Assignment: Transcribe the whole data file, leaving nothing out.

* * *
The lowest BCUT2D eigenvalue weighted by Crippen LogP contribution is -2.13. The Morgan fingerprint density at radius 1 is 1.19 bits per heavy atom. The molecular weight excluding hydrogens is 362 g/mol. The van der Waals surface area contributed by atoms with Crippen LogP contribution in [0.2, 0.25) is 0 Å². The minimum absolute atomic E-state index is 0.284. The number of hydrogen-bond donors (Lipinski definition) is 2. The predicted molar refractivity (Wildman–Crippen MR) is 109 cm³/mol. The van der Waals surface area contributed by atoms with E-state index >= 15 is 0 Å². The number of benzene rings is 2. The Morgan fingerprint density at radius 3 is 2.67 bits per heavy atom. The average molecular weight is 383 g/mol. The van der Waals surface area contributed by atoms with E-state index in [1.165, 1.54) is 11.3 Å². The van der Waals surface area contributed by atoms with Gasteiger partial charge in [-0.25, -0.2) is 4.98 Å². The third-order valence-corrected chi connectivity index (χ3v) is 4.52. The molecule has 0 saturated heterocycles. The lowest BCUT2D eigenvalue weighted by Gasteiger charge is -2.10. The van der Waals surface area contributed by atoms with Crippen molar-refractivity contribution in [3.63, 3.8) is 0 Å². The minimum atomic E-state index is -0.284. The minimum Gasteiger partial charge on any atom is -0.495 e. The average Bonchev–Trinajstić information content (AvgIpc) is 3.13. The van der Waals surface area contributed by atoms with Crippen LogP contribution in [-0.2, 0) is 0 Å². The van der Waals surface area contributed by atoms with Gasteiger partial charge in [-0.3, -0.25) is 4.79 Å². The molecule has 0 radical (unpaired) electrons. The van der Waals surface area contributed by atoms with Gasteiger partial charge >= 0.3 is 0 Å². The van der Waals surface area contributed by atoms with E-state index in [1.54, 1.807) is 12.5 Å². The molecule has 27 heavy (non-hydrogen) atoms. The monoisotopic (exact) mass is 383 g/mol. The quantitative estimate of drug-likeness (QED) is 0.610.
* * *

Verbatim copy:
The lowest BCUT2D eigenvalue weighted by Crippen LogP contribution is -2.13. The Morgan fingerprint density at radius 1 is 1.19 bits per heavy atom. The molecular weight excluding hydrogens is 362 g/mol. The van der Waals surface area contributed by atoms with Crippen LogP contribution in [0.2, 0.25) is 0 Å². The minimum absolute atomic E-state index is 0.284. The number of hydrogen-bond donors (Lipinski definition) is 2. The predicted molar refractivity (Wildman–Crippen MR) is 109 cm³/mol. The van der Waals surface area contributed by atoms with E-state index >= 15 is 0 Å². The number of benzene rings is 2. The Morgan fingerprint density at radius 3 is 2.67 bits per heavy atom. The average molecular weight is 383 g/mol. The van der Waals surface area contributed by atoms with E-state index in [1.165, 1.54) is 11.3 Å². The van der Waals surface area contributed by atoms with Gasteiger partial charge in [-0.25, -0.2) is 4.98 Å². The third-order valence-corrected chi connectivity index (χ3v) is 4.52. The molecule has 0 saturated heterocycles. The lowest BCUT2D eigenvalue weighted by Gasteiger charge is -2.10. The van der Waals surface area contributed by atoms with Crippen molar-refractivity contribution in [3.63, 3.8) is 0 Å². The minimum atomic E-state index is -0.284. The minimum Gasteiger partial charge on any atom is -0.495 e. The average Bonchev–Trinajstić information content (AvgIpc) is 3.13. The van der Waals surface area contributed by atoms with Crippen LogP contribution in [-0.2, 0) is 0 Å². The van der Waals surface area contributed by atoms with Gasteiger partial charge in [-0.3, -0.25) is 4.79 Å². The molecule has 0 radical (unpaired) electrons. The van der Waals surface area contributed by atoms with Gasteiger partial charge >= 0.3 is 0 Å². The van der Waals surface area contributed by atoms with E-state index in [1.54, 1.807) is 12.5 Å². The molecule has 27 heavy (non-hydrogen) atoms. The monoisotopic (exact) mass is 383 g/mol. The quantitative estimate of drug-likeness (QED) is 0.610.